Silicon Valley types have long bemoaned the need to spend time eating. "If there was a way that I couldn’t eat so I could work more, I would not eat," Tesla's Elon Musk once said. And that's why "food replacement" products are catching on so quickly among the techie set: “I think engineers are ready to throw in the towel on the illusion that we’re having this family dinner," one startup founder explains to the New York Times. "Let’s do away with all the marketing facade and get the calories as quickly as we can." Food replacement products like Soylent, Schmoylent, Schmilk, and People Chow are protein powders (that also include other nutrients) that can be mixed with water or milk and, creators say, used as a complete diet. Thus, by mixing up a batch each night and sipping throughout the day, one software developer explains, he doesn't need to think about food until 7pm.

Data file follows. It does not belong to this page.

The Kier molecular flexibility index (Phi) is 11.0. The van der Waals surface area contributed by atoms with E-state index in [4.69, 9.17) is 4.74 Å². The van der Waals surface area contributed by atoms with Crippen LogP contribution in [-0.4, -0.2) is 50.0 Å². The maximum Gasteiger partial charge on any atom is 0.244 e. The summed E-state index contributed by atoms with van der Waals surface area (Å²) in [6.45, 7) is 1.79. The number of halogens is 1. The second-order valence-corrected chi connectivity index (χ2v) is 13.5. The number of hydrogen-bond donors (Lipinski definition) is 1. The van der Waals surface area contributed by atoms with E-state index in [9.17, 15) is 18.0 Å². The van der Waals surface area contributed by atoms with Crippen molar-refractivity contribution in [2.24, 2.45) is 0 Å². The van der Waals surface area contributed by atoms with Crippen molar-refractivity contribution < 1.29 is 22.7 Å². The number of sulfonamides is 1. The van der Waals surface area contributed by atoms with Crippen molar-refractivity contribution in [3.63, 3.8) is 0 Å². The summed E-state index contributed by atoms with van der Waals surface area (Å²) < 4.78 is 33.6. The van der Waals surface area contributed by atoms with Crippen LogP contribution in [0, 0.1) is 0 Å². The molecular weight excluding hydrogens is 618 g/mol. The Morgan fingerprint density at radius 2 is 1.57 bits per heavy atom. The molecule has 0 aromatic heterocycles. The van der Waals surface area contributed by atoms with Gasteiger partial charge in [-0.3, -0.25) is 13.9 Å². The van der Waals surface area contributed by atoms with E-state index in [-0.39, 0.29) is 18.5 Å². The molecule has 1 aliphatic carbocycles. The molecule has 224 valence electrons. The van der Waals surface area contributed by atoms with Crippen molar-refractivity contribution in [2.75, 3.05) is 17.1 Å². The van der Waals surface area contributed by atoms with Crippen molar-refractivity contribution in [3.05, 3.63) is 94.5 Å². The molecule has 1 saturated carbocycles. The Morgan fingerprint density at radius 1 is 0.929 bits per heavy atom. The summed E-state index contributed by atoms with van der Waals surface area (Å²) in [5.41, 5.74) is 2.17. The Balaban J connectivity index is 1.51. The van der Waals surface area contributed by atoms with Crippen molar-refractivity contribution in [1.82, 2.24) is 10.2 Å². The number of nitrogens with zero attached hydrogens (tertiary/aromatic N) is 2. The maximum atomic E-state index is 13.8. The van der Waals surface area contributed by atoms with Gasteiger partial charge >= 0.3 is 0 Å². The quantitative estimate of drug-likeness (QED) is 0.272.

But, as the Times notes, the powdered drinks "typically taste like bland, gritty pancake batter," and even some devotees admit they get tired of the taste. (A writer who lived on Soylent for 30 days in 2013 notes that some have compared it to semen; his own comparison is baby formula.) But that hasn't stopped the drinks' wild success: Investors are heaping money on the companies, some would-be drinkers are waiting as long as six months to get their first orders, and the powders are even being served at Silicon Valley events. (At one dinner party, a software engineer served a side dish of peanut-butter-enhanced Soylent alongside pad thai.) Also appealing: A week's worth of the drinks costs about $85, while eating a meal at a Silicon Valley restaurant will run you about $50—or more. But some who've tried Soylent say it's still too much work to prepare—or it's just plain joyless.